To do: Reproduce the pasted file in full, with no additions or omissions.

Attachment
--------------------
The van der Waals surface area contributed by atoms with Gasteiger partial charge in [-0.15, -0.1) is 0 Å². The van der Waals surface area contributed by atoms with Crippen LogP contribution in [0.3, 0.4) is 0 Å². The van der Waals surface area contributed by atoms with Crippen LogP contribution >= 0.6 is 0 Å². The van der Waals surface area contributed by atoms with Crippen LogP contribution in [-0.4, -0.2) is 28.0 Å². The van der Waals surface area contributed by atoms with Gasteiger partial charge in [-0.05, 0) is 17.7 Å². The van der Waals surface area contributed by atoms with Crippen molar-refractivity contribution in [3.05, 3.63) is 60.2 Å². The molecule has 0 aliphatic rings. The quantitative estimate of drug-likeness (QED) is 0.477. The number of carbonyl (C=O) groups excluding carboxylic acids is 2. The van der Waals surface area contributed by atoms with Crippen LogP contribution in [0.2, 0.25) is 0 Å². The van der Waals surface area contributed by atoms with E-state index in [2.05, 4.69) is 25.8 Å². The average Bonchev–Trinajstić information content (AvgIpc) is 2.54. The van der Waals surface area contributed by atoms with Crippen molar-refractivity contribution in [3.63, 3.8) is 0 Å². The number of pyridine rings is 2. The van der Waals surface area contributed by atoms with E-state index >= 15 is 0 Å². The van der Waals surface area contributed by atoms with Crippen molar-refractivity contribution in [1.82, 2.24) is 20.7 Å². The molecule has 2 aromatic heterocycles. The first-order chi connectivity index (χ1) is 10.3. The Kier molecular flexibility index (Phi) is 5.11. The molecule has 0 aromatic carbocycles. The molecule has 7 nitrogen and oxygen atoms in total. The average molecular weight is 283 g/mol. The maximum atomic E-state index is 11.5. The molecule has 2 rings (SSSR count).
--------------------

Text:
The van der Waals surface area contributed by atoms with Gasteiger partial charge in [-0.15, -0.1) is 0 Å². The van der Waals surface area contributed by atoms with Crippen LogP contribution in [0.3, 0.4) is 0 Å². The van der Waals surface area contributed by atoms with Crippen LogP contribution >= 0.6 is 0 Å². The van der Waals surface area contributed by atoms with Crippen LogP contribution in [-0.4, -0.2) is 28.0 Å². The van der Waals surface area contributed by atoms with Gasteiger partial charge in [-0.05, 0) is 17.7 Å². The van der Waals surface area contributed by atoms with Crippen molar-refractivity contribution in [3.05, 3.63) is 60.2 Å². The molecule has 0 aliphatic rings. The quantitative estimate of drug-likeness (QED) is 0.477. The number of carbonyl (C=O) groups excluding carboxylic acids is 2. The van der Waals surface area contributed by atoms with Crippen LogP contribution in [0.2, 0.25) is 0 Å². The van der Waals surface area contributed by atoms with E-state index in [2.05, 4.69) is 25.8 Å². The average Bonchev–Trinajstić information content (AvgIpc) is 2.54. The van der Waals surface area contributed by atoms with Crippen molar-refractivity contribution in [3.63, 3.8) is 0 Å². The number of pyridine rings is 2. The van der Waals surface area contributed by atoms with E-state index >= 15 is 0 Å². The van der Waals surface area contributed by atoms with Crippen molar-refractivity contribution in [1.82, 2.24) is 20.7 Å². The molecule has 2 aromatic heterocycles. The first-order chi connectivity index (χ1) is 10.3. The Kier molecular flexibility index (Phi) is 5.11. The molecule has 0 aromatic carbocycles. The molecule has 7 nitrogen and oxygen atoms in total. The average molecular weight is 283 g/mol. The maximum atomic E-state index is 11.5. The molecule has 2 rings (SSSR count).